submit takes a user command and executes it remotely. The objective is to allow the user to issue a command in the same manner as a locally executed command. Multiple submission mechanisms are available for job dissemination. A set of steps are executed for each job submission:
- Destination site is selected
- A wrapper script is generated for remote execution
- If needed a batch system description file is generated.
- Input files for a job are gathered and transferred to the remote site. Transferred files include the wrapper and batch description scripts. The wrapper script is executed remotely.
- Progress of the remote job is monitored until completion.
- Output files from the job are returned to the dissemination point.
submit command options can be determined by using the help parameter of the submit command.
$ submit --help usage: submit [options] options: -v, --venue Remote job destination -i, --inputfile Input file -n NCPUS, --nCpus=NCPUS Number of processors for MPI execution -N PPN, --ppn=PPN Number of processors/node for MPI execution -w WALLTIME, --wallTime=WALLTIME Estimated walltime hh:mm:ss or minutes -e, --env Variable=value -m, --manager Multiprocessor job manager -r NREDUNDANT, --redundancy=NREDUNDANT Number of indentical simulations to execute in parallel -M, --metrics Report resource usage on exit -W, --wait Wait for reduced job load before submission -h, --help Report command usage Currently available DESTINATIONs are: clusterA clusterB Currently available MANAGERs are: mpich-intel32
By specifying a suitable set of command line parameters it is possible to execute commands on configured remote systems. The simple premise is that a typical command line can be prefaced by submit and its arguments to execute the command remotely.
$ submit -v clusterA echo Hello world! Hello world!In this example the echo command is executed on the venue named clusterA where jobs are executed directly on the host. Execution of the same command on a cluster using PBS would be done in a similar fashion
$ submit -v clusterB echo Hello world! (2586337) Simulation Queued Wed Oct 7 14:45:21 2009 (2586337) Simulation Done Wed Oct 7 14:54:36 2009 $ cat 00577296.stdout Hello world!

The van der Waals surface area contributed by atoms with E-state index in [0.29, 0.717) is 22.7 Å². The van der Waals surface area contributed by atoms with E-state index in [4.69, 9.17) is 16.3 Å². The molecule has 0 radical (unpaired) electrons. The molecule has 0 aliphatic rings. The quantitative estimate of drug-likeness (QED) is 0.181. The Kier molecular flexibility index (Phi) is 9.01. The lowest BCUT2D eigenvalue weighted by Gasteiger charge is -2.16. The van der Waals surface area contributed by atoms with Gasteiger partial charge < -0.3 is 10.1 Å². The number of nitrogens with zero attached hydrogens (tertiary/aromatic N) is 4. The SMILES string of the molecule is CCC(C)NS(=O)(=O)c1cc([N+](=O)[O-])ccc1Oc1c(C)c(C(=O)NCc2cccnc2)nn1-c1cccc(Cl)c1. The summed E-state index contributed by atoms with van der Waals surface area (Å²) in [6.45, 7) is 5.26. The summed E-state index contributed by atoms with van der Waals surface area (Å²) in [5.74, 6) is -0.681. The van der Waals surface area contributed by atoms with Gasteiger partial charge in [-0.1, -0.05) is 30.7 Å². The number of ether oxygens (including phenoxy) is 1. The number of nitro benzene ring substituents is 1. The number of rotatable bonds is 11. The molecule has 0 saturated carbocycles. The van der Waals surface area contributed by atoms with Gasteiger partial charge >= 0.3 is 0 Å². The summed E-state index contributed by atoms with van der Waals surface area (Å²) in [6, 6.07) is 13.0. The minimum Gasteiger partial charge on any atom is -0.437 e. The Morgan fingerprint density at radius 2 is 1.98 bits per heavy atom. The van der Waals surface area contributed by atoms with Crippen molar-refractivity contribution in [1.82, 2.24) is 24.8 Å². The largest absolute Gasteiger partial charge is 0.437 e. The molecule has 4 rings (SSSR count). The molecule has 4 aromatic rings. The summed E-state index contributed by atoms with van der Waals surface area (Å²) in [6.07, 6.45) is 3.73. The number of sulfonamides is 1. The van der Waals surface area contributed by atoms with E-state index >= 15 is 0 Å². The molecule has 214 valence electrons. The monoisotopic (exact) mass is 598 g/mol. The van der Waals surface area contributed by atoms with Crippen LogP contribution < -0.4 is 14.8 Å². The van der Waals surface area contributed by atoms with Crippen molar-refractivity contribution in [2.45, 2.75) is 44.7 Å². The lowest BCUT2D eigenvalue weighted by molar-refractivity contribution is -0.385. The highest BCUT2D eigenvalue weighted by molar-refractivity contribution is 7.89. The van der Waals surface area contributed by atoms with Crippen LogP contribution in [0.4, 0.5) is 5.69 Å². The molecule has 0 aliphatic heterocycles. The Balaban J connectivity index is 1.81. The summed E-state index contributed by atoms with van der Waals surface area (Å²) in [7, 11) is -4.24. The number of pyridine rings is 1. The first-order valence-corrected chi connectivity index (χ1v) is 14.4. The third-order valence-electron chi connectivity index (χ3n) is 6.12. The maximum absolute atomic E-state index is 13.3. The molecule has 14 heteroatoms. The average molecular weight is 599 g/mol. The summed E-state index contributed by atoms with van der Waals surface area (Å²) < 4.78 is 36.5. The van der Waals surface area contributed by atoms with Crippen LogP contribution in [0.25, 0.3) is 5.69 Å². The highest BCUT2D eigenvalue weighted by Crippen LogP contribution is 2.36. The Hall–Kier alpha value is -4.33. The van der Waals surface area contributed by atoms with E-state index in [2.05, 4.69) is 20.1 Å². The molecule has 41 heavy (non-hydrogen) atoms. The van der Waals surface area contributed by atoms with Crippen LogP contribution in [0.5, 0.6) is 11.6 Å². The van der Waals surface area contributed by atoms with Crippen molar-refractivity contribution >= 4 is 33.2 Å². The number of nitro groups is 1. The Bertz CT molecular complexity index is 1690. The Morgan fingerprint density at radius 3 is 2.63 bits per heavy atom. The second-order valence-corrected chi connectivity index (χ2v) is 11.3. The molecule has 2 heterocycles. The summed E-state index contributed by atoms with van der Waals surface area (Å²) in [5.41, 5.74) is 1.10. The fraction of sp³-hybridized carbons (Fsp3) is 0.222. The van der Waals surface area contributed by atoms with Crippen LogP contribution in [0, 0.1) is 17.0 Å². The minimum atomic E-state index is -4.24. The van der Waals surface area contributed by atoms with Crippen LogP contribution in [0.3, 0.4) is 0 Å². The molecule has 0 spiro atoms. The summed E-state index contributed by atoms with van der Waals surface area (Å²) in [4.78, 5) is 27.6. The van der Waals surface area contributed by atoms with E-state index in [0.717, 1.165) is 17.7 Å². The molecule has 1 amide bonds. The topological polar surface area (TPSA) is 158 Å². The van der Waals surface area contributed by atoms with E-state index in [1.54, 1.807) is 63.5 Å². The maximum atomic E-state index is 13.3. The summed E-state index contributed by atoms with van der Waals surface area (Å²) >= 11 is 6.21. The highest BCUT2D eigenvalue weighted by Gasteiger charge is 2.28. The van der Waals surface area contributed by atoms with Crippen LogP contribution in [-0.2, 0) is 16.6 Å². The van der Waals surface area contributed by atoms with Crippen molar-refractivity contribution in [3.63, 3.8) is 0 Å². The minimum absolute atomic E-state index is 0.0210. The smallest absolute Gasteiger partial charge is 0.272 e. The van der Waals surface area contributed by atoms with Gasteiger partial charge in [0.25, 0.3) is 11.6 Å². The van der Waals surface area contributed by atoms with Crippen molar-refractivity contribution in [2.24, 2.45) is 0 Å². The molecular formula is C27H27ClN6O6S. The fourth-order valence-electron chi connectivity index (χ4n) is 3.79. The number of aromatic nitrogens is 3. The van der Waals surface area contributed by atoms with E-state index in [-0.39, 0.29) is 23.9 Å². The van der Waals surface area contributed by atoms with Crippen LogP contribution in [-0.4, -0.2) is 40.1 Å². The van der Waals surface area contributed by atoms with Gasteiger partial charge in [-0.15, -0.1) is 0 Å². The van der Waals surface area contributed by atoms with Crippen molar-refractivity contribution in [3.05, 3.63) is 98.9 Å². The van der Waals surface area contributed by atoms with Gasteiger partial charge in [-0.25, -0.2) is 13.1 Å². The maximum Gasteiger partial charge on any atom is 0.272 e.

submit supports an extensible variety of submission mechanisms. HUBzero supported submission mechanisms are
- local - use job submission mechanisms available directly on the submit host. These include PBS and condor job submission.
- ssh - direct use of ssh with pre-generated key.
- ssh + remote batch job submission - use ssh to do batch job submission remotely, again with pre-generated key.
A site for remote submission occurs is selected in one of the following ways, listed in order of precedence:
- User specified on the command line with -v/--venue option.
- Randomly selected from remote sites associated pre-staged application.
Any files specified by the user plus internally generated scripts are packed into a tarball for delivery to the remote site. Individual files or entire directory trees may be listed as command inputs using the -i/--inputfile option. Additionally command arguments that exist as files or directories will be packed into the tarball. If using ssh based submission mechanisms the tarball is transferred using scp.
The job wrapper script is executed remotely either directly or as a batch job. The job is subject to all remote queuing restrictions and idiosyncrasies.
Remote batch jobs are monitored for progress. Changes in job status are reported at least every minute. Job status is reported at least every four minutes. The job status is used to detect job completion.
The same methods used to transfer input files are applied in reverse to retrieve output files. Any files and directories created or modified by the application are be retrieved. A tarball is retrieved and expanded to the home base directory. It is up to the user to avoid the overwriting of files.
In addition to the application generated output files additional files are generated in the course of remote job execution. Some of these files are for internal bookkeeping and are consumed by submit, a few files however remain in the home base directory. The remaining files include JOBID.stdout and JOBID.stderr, it is also possible that a second set of standard output/error files will exist containing the output from the batch job submission script. JOBID represents unique job identifier assigned by submit.